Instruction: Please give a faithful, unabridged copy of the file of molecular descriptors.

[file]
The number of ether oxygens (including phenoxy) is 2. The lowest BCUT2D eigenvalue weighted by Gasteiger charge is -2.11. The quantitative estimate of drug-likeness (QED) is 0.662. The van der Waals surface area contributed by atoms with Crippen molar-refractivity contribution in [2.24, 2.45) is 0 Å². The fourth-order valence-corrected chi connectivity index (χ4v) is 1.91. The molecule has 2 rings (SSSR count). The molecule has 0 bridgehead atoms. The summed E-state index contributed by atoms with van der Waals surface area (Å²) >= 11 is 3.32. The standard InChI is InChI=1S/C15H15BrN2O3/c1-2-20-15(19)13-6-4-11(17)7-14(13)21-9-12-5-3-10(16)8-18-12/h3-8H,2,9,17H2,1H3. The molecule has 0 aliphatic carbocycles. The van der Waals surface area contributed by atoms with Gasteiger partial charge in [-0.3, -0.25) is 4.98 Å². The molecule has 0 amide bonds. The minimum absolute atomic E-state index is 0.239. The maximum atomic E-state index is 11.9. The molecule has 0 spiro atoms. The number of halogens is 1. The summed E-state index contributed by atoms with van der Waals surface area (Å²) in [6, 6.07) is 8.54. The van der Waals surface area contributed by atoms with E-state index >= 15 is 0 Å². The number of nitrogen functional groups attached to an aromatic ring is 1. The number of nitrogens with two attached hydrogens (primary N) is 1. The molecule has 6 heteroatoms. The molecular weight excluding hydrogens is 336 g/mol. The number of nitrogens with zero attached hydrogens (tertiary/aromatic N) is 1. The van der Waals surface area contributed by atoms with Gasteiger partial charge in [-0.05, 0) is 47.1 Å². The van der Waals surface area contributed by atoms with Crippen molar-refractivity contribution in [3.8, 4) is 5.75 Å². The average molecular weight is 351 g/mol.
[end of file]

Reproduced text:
The number of ether oxygens (including phenoxy) is 2. The lowest BCUT2D eigenvalue weighted by Gasteiger charge is -2.11. The quantitative estimate of drug-likeness (QED) is 0.662. The van der Waals surface area contributed by atoms with Crippen molar-refractivity contribution in [2.24, 2.45) is 0 Å². The fourth-order valence-corrected chi connectivity index (χ4v) is 1.91. The molecule has 2 rings (SSSR count). The molecule has 0 bridgehead atoms. The summed E-state index contributed by atoms with van der Waals surface area (Å²) >= 11 is 3.32. The standard InChI is InChI=1S/C15H15BrN2O3/c1-2-20-15(19)13-6-4-11(17)7-14(13)21-9-12-5-3-10(16)8-18-12/h3-8H,2,9,17H2,1H3. The molecule has 0 aliphatic carbocycles. The van der Waals surface area contributed by atoms with Gasteiger partial charge in [-0.3, -0.25) is 4.98 Å². The molecule has 0 amide bonds. The minimum absolute atomic E-state index is 0.239. The maximum atomic E-state index is 11.9. The molecule has 0 spiro atoms. The number of halogens is 1. The summed E-state index contributed by atoms with van der Waals surface area (Å²) in [6, 6.07) is 8.54. The van der Waals surface area contributed by atoms with E-state index >= 15 is 0 Å². The number of nitrogen functional groups attached to an aromatic ring is 1. The number of nitrogens with two attached hydrogens (primary N) is 1. The molecule has 6 heteroatoms. The molecular weight excluding hydrogens is 336 g/mol. The number of nitrogens with zero attached hydrogens (tertiary/aromatic N) is 1. The van der Waals surface area contributed by atoms with Gasteiger partial charge in [-0.05, 0) is 47.1 Å². The van der Waals surface area contributed by atoms with Crippen molar-refractivity contribution in [3.8, 4) is 5.75 Å². The average molecular weight is 351 g/mol.